She’d been keeping an eye on affairs in Kadia and the Dragonworlds for Kevin anyway. There were rather a lot of recruits – mostly from that “Linear Realms” place, but a fair minority from Core, the “Anthropomorphic Worlds”, the “Five Worlds, and other random places as well – ready to be bonded, hopefully Kevin would get back to take care of that soon. The “meme treatments” were going well, although there had been a fair number of incidents until the neodogs had gotten the hang of handling the infected. A reasonable number of visitors were coming by from Core – most of them fairly young, but that was the group that was being selectively invited. Those two dragons who’d come by to visit had apparently gotten the information they’d wanted (or had decided to visit this “Forgotten Realms” place to get it) and had left in fairly short order – not long after Kevin had in fact. The “meme research project” – whatever that was, she hadn’t had the time to look into it beyond finding out that her mate considered it fairly important, but not in need of much supervision – was apparently moving along nicely. The dragon-stables (a bizarre concept, but when you owned as many dragon-slaves as Kevin did, it was practical enough) were operating smoothly; the basic slaves had easy and fairly happy lives giving rides and teaching riders (and goofing off and enjoying the facilities of Kadia when they weren’t on duty), the ones that had been bonded with Thralls were forming comfortable partnerships, and they were all throughly coached on not discussing their origins; most humans just wouldn’t understand.

   In Crusader Kingdoms Jerusalem, Kevin was busy getting the fortifications outworks project underway… Fortunately, there was plenty of support in the city for anything that promised to help keep the undead away.

   Of course, there were occasional interruptions by mobs who were angry about “soul stealing” (fortunately, he could usually just talk them down), classes in Thrall power-use and in developing local identities to run – although the Thralls he’d brought along could run most of those, except for the final magical charge-up – and for round table meetings. Thawban was usually a pain at those, but that was more or less his thing.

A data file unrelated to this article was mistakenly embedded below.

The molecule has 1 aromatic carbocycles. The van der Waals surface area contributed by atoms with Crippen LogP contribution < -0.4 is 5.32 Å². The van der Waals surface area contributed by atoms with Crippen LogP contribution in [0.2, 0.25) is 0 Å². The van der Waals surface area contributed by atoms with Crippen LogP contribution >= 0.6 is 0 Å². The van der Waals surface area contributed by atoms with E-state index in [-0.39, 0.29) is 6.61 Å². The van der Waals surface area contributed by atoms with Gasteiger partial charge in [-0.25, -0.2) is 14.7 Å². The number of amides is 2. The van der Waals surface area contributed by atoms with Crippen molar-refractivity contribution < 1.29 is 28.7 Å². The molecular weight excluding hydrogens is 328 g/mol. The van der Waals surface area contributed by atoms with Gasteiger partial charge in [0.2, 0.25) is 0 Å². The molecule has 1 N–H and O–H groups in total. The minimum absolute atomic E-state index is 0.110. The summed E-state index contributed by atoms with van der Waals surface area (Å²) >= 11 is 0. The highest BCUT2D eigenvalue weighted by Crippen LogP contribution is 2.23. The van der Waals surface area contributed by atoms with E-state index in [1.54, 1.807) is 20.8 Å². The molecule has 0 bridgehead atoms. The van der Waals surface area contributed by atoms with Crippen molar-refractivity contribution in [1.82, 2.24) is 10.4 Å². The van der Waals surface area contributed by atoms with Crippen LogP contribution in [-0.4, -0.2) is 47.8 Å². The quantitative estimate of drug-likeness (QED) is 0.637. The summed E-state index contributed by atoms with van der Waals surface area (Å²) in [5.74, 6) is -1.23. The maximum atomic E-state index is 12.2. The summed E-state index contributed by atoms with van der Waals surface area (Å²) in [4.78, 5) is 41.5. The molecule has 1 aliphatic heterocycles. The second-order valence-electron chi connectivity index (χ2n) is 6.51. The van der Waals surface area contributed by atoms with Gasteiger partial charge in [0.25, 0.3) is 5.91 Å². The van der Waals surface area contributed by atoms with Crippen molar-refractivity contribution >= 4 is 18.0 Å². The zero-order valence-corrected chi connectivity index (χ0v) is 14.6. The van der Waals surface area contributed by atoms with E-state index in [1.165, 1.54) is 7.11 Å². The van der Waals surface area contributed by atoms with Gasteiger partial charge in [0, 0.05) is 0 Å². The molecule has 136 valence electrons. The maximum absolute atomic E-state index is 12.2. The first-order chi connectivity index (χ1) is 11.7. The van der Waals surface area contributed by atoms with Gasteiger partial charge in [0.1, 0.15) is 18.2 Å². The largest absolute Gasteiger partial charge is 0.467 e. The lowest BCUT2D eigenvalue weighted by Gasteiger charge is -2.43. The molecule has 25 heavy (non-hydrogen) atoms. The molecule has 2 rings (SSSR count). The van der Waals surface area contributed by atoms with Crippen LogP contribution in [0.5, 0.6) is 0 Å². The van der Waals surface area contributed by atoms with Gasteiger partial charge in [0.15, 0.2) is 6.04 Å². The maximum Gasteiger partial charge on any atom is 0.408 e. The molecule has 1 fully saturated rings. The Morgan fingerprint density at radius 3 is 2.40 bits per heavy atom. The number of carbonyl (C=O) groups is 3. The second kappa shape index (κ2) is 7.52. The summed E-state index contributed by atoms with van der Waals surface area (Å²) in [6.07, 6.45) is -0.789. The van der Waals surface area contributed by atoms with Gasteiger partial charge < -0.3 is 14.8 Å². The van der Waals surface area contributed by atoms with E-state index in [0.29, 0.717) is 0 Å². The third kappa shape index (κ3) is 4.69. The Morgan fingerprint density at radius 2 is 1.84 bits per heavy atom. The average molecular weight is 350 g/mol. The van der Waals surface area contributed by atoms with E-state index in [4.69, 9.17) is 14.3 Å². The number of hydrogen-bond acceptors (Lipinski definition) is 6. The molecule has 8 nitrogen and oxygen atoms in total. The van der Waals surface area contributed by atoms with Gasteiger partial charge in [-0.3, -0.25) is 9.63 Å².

Sadly, it looked like letting the local Thralls pick up “knightly” identities and power-packages would be pretty badly received. Letting the “Adopted Fey” develop anything that could be construed as divine powers would be seen as blasphemous. It was too bad; the knightly abilities were a good fit to the world and fairly powerful – and it would have been useful in his campaign to overthrow some of the local prejudices. Besides, he’d bet that a lot of his recruits had wanted to be knights, and local ID’s always fulfilled something for their owners… Oh well, his control over that was pretty limited in any case, and they mostly seemed to be following the pattern set by the local Fey. That probably came of fulfilling the desire to survive, the Fey were good at that.

   Hm… It seemed that the local Fey were tricksters, unseen guardians, caretakers of the land, and manipulators. They were believed to have been at the root of a great many of the pagan religions, although there was no real structure to their society other than membership in the Seelie or Unseelie courts. They were very highly magical arcane creatures, with wildly varying powers but a shared vulnerability to iron. There was supposed to be a prohibition on interference in human affairs in at least one of the courts. Demanding wishes from one is something likely to be twisted to meet the word if not the intent. It was suspected that Puck, Anubis, Odin, the Sirens, the Wyrd Sisters, and assorted other magical creatures from legend had actually been fey.

   The Thralls mostly picked up level four local “Fey” identities, saving the players the trouble of coming up with multiple power-packages. Those got their magic up to allow L3 spells (20 CP), and provided them with +3d0 Hit Dice, for an extra 12 HP and an effective caster level of six.

   Back in the crypt under the temple mount (picking up from session seventy), Marty and A’ikana were still listening in on the mysterious doors… two people speculating on current events behind one (that sounded like they might go on for quite awhile). The second door was heavy, locked, and it sounded like someone was breathing behind it – but there wasn’t any conversation going there. It didn’t look like either could be opened without making quite a bit of noise – and his girls could enhance their senses, but weren’t up to clairvoyance or anything like that. A’ikana and one of the girls could do short-range astral projection to take a peak though – at least if there weren’t any mystical barriers or traps. Still, it seemed worth the risk to A’ikana, and Marty was always more than willing to throw his resources behind a pretty lady. Astral projection it was.

   On the astral plane, everything was grayscale and translucent, “straight lines” twisted and deformed, the once-straight passage became a winding, curving, hallway and “sounds” – or the thought-fragments and stray currents of psychic energy which passed for them – echoed as if through water. The door that someone was breathing behind was curiously opaque, and there were glowing circular diagrams arranged into a cube around the room itself. The diagrams slowly spun, and give off sounds rather like wind chimes.

   A’ikanas sigh added another slight ripple to the astral energies. That wasn’t entirely unexpected. The knights were supposed to be containing a Death Knight of more-or-less unknown potentials (and known to be atypical in any case) down here. The chiming diagrams might be alarms of course – in which case they’d need to get out fast – but they were probably just be wards.